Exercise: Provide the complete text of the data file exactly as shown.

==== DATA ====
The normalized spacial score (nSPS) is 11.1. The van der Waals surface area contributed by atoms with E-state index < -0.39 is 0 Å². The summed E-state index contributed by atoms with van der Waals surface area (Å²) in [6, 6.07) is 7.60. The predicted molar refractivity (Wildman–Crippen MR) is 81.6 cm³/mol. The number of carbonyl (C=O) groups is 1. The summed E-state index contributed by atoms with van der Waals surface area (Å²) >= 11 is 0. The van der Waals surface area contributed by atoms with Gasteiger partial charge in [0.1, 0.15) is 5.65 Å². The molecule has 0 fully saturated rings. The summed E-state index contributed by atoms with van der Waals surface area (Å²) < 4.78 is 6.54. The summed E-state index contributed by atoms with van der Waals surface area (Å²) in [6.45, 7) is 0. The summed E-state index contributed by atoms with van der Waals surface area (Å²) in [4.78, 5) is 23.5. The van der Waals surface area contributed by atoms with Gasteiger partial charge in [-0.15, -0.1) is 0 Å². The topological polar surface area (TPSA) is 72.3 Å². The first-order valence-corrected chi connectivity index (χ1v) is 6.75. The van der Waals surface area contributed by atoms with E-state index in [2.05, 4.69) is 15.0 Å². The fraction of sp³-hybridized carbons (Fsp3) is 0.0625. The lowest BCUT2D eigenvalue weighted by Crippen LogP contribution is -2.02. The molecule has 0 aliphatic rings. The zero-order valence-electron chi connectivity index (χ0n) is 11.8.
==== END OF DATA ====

The normalized spacial score (nSPS) is 11.1. The van der Waals surface area contributed by atoms with E-state index < -0.39 is 0 Å². The summed E-state index contributed by atoms with van der Waals surface area (Å²) in [6, 6.07) is 7.60. The predicted molar refractivity (Wildman–Crippen MR) is 81.6 cm³/mol. The number of carbonyl (C=O) groups is 1. The summed E-state index contributed by atoms with van der Waals surface area (Å²) >= 11 is 0. The van der Waals surface area contributed by atoms with Gasteiger partial charge in [0.1, 0.15) is 5.65 Å². The molecule has 0 fully saturated rings. The summed E-state index contributed by atoms with van der Waals surface area (Å²) < 4.78 is 6.54. The summed E-state index contributed by atoms with van der Waals surface area (Å²) in [6.45, 7) is 0. The summed E-state index contributed by atoms with van der Waals surface area (Å²) in [4.78, 5) is 23.5. The van der Waals surface area contributed by atoms with Gasteiger partial charge in [-0.15, -0.1) is 0 Å². The topological polar surface area (TPSA) is 72.3 Å². The first-order valence-corrected chi connectivity index (χ1v) is 6.75. The van der Waals surface area contributed by atoms with E-state index in [2.05, 4.69) is 15.0 Å². The fraction of sp³-hybridized carbons (Fsp3) is 0.0625. The lowest BCUT2D eigenvalue weighted by Crippen LogP contribution is -2.02. The molecule has 0 aliphatic rings. The zero-order valence-electron chi connectivity index (χ0n) is 11.8.